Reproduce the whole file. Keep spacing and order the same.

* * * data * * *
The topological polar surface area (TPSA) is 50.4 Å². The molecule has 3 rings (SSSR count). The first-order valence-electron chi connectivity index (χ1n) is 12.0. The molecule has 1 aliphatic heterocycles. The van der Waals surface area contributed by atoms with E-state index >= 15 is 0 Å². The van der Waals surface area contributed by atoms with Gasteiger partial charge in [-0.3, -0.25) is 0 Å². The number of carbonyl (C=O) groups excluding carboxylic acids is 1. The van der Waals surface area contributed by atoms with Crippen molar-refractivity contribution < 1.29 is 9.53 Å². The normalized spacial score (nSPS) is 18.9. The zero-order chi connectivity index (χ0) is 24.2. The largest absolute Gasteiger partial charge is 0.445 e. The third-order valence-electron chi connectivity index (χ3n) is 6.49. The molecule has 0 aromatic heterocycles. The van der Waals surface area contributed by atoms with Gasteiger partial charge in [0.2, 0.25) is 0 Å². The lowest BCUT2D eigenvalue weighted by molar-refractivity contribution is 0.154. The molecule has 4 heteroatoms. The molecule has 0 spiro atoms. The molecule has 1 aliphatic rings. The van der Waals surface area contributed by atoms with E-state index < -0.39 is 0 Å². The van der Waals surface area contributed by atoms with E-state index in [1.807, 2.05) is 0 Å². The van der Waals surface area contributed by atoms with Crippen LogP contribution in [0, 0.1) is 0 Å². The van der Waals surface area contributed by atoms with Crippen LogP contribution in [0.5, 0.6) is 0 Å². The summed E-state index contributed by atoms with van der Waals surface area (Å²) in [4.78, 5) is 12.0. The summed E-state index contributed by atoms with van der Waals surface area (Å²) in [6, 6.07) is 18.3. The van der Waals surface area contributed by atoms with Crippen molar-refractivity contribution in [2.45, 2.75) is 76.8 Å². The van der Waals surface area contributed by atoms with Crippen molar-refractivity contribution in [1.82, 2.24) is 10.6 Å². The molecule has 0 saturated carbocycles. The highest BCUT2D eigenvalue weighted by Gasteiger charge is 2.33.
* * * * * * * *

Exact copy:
The topological polar surface area (TPSA) is 50.4 Å². The molecule has 3 rings (SSSR count). The first-order valence-electron chi connectivity index (χ1n) is 12.0. The molecule has 1 aliphatic heterocycles. The van der Waals surface area contributed by atoms with E-state index >= 15 is 0 Å². The van der Waals surface area contributed by atoms with Gasteiger partial charge in [-0.3, -0.25) is 0 Å². The number of carbonyl (C=O) groups excluding carboxylic acids is 1. The van der Waals surface area contributed by atoms with Crippen molar-refractivity contribution < 1.29 is 9.53 Å². The normalized spacial score (nSPS) is 18.9. The zero-order chi connectivity index (χ0) is 24.2. The largest absolute Gasteiger partial charge is 0.445 e. The third-order valence-electron chi connectivity index (χ3n) is 6.49. The molecule has 0 aromatic heterocycles. The van der Waals surface area contributed by atoms with Gasteiger partial charge in [0.2, 0.25) is 0 Å². The lowest BCUT2D eigenvalue weighted by molar-refractivity contribution is 0.154. The molecule has 4 heteroatoms. The molecule has 0 spiro atoms. The molecule has 1 aliphatic rings. The van der Waals surface area contributed by atoms with E-state index < -0.39 is 0 Å². The van der Waals surface area contributed by atoms with E-state index in [1.807, 2.05) is 0 Å². The van der Waals surface area contributed by atoms with Crippen LogP contribution in [0, 0.1) is 0 Å². The van der Waals surface area contributed by atoms with Crippen LogP contribution in [0.5, 0.6) is 0 Å². The summed E-state index contributed by atoms with van der Waals surface area (Å²) in [4.78, 5) is 12.0. The summed E-state index contributed by atoms with van der Waals surface area (Å²) in [6, 6.07) is 18.3. The van der Waals surface area contributed by atoms with Crippen molar-refractivity contribution in [2.45, 2.75) is 76.8 Å². The van der Waals surface area contributed by atoms with Crippen molar-refractivity contribution in [1.82, 2.24) is 10.6 Å². The molecule has 0 saturated carbocycles. The highest BCUT2D eigenvalue weighted by Gasteiger charge is 2.33.